India is set to roll out its vaccination program for 18 to 45-year-olds, who constitute the bulk of its 1.3 billion-strong population, from 1 May. However, several state governments have been complaining to Prime Minister Narendra Modi about crippling vaccine shortages as the two domestic vaccine companies struggle to fulfil jab orders

Elizabeth Warren and four other senators on Thursday called upon the American vaccine manufacturing companies to "expand access" to their jabs in India. She said it while expressing concern that inequitable vaccine distribution could lead to a global GDP loss of $1.2 trillion.

​“Though Pfizer, Moderna, Johnson & Johnson, and other companies have developed safe and effective COVID-19 vaccines, the uncontrolled spread of coronavirus poses significant risks to global vaccination efforts: as the virus proliferates, it evolves—increasing the risk of a variant developing that renders vaccinations ineffective,” said a letter by Warren to Albert Bourla, the Chairman of Pfizer.

“A recent study estimates that unequal global vaccine distribution could result in a gross domestic product loss of $1.2 trillion annually for the global economy,” stated the senior Democratic Party senator.

Similar appeals have been made by four other senators — Edward J Markey (D-Mass.), Tammy Baldwin (D-Wis.), Jeffrey A Merkley (D-Ore.), and Christopher S. Murphy (D-Conn.) — to the managements of Moderna and Johnson & Johnson.

In their letters to the American vaccine manufacturers, the five senators said that “voluntary technology transfer” between India and the US to scale up production in the COVID-hit South Asian nation could take place through several mechanisms.

“The World Health Organisation (WHO) has set up multiple mechanisms through which technology transfer could occur, including through its 'COVID-19 Technology Access Pool' (C-TAP)-which calls on the global community to voluntarily share knowledge, intellectual property and data necessary for COVID-19... and its mRNA vaccine technology transfer hub, which seeks to expand the capacity of low- and middle-income countries to produce COVID-19 vaccines and scale up manufacturing by facilitating the transfer of technology and intellectual property to those countries,” Warren pointed out in her letter.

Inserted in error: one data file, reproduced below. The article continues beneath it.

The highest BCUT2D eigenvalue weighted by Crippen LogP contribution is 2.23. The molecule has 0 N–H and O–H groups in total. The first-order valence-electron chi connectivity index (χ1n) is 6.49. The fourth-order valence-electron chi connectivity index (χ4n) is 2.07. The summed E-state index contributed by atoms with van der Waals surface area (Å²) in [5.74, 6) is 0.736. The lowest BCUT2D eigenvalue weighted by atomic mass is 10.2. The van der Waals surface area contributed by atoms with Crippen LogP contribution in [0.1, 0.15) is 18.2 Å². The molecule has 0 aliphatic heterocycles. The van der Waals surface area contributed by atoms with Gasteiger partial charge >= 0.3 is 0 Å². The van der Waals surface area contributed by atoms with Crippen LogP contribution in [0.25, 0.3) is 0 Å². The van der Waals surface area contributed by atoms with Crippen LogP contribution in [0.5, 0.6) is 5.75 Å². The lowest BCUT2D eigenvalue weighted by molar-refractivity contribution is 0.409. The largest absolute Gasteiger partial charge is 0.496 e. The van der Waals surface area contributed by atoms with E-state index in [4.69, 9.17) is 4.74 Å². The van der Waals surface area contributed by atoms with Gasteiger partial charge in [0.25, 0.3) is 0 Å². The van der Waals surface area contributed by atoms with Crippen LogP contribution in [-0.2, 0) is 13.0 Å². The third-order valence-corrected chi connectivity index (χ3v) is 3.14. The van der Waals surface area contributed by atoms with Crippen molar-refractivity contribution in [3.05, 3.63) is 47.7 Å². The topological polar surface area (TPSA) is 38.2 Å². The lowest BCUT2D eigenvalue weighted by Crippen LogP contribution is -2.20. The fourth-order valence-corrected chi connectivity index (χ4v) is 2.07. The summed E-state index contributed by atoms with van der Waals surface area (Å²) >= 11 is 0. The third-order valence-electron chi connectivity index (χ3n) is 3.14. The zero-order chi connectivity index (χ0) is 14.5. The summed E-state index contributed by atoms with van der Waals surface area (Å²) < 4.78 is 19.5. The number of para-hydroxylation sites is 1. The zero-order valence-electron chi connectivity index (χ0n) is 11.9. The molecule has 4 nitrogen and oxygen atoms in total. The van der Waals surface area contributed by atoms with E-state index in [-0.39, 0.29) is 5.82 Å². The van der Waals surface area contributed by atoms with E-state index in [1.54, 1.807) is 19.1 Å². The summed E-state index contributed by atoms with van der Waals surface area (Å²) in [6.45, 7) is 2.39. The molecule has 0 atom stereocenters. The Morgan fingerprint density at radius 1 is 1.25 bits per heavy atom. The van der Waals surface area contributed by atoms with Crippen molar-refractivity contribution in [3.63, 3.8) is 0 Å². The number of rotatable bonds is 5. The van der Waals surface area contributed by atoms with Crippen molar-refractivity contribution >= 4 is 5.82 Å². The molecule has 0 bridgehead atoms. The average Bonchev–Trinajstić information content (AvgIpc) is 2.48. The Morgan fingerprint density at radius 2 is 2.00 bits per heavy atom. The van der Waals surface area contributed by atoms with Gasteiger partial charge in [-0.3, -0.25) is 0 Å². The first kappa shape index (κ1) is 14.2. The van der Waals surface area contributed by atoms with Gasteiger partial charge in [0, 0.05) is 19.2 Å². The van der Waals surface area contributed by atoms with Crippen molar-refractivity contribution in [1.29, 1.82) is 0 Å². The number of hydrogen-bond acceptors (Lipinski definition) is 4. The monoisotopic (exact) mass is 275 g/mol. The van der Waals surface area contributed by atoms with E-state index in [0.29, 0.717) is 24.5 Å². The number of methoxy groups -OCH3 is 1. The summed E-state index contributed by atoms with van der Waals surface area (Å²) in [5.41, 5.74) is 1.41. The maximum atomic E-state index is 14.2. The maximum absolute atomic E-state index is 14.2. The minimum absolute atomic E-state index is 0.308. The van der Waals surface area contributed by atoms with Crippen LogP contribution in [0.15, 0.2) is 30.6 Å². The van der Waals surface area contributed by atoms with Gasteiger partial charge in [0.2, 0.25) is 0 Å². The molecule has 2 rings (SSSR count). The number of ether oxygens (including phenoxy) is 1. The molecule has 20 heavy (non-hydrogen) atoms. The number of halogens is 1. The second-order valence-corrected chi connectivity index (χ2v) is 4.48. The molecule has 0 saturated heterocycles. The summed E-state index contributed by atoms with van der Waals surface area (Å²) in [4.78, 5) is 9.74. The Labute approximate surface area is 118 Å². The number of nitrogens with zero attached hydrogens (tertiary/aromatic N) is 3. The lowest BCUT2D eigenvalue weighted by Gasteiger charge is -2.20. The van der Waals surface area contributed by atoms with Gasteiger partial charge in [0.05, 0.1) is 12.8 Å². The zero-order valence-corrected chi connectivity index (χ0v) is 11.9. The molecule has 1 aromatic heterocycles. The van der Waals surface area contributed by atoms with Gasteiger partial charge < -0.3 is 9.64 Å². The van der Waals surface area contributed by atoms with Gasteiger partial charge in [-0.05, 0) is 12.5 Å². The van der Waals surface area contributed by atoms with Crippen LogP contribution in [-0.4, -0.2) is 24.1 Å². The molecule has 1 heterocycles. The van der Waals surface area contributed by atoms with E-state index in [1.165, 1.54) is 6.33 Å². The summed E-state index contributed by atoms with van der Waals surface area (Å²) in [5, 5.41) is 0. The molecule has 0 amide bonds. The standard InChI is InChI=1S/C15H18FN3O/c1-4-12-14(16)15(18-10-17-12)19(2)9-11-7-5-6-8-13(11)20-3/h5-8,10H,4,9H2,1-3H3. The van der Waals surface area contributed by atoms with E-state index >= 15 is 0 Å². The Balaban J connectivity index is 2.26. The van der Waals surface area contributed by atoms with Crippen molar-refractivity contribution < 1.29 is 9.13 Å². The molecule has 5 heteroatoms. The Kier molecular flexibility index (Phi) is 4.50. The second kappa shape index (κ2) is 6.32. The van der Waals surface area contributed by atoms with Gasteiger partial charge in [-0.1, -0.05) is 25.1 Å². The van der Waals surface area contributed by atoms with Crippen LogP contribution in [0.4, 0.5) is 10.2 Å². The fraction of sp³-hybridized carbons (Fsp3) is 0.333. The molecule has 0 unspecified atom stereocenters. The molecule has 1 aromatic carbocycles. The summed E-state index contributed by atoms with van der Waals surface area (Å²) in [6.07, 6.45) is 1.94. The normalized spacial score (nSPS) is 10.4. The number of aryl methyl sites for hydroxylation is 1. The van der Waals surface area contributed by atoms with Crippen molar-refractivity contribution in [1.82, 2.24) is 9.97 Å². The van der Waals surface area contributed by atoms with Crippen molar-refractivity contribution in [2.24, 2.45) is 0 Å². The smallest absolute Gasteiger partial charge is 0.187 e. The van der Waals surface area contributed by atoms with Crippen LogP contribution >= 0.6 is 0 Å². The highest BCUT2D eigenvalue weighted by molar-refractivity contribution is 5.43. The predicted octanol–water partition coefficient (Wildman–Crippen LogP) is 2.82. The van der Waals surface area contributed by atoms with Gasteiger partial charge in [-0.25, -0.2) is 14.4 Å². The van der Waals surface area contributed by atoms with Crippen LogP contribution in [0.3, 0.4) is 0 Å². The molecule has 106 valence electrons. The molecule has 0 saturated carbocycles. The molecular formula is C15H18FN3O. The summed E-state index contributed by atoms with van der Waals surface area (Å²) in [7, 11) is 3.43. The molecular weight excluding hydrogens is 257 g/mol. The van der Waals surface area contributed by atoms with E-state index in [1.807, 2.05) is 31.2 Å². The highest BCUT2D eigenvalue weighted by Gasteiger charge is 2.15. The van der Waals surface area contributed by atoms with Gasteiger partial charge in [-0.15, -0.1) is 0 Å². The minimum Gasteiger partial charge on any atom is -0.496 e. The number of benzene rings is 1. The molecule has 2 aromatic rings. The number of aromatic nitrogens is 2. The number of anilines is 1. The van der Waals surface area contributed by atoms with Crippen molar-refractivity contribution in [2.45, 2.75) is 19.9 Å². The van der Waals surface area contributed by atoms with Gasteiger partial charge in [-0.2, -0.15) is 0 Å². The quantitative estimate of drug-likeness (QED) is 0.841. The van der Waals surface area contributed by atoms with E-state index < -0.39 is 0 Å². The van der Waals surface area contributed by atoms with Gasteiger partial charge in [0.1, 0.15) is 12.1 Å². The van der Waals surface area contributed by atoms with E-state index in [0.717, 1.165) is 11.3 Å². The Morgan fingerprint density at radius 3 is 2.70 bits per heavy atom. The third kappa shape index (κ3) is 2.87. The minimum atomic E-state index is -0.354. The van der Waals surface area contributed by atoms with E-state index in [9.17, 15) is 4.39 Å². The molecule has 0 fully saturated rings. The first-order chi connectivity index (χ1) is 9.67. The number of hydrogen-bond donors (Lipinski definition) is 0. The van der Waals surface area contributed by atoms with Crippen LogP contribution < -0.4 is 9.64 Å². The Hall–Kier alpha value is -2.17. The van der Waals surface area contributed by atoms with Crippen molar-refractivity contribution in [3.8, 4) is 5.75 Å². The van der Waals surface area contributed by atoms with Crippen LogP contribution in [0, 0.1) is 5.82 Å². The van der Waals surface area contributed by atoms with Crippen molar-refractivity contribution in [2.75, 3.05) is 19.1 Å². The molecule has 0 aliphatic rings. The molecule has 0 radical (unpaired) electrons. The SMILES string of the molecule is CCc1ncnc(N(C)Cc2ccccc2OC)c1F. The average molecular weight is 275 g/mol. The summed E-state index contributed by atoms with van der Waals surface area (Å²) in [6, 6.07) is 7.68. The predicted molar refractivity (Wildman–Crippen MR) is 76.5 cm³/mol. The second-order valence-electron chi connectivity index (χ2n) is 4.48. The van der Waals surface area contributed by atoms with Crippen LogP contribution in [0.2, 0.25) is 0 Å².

The American senators have further demanded that these private companies also back India and South Africa’s demand for a "temporary waiver" of Trade-Related Intellectual Property Rules (TRIPS).

“Experts have also called for the US to support the temporary waiver of some Trade-Related Aspects of Intellectual Property Rights (TRIPS) rules proposed by India and South Africa at the World Trade Organisation (WTO), ..which would temporarily lift certain intellectual property barriers and allow countries to locally manufacture COVID-19 diagnostics, treatments, and vaccines,” states Warren’s letter to Pfizer.

Despite New Delhi’s call for a TRIPS waiver on the COVID vaccine being backed by many developing countries as well as at least 60 American lawmakers, the Joe Biden administration has so far remained non-committal regarding the demand.

Warren further asked Pfizer and other vaccine companies when are they planning to apply for an emergency use license in India, pursuant to New Delhi’s invitations to these companies to apply for authorisation in the South Asian nation.

“India has asked Moderna, Pfizer, and Johnson & Johnson to seek licenses to distribute their vaccines in the country as a means of expanding supply. Does Pfizer plan to apply for an emergency use license for its vaccines in India? If so, when?” she asked.

The letter by the US senators has been written against the backdrop of a devastating second wave in India, with the South Asian country recording over 300,000 new infections daily for a week now. India's overall caseload of 18.3 million infections is the second worst globally, with only the US having recorded more COVID cases.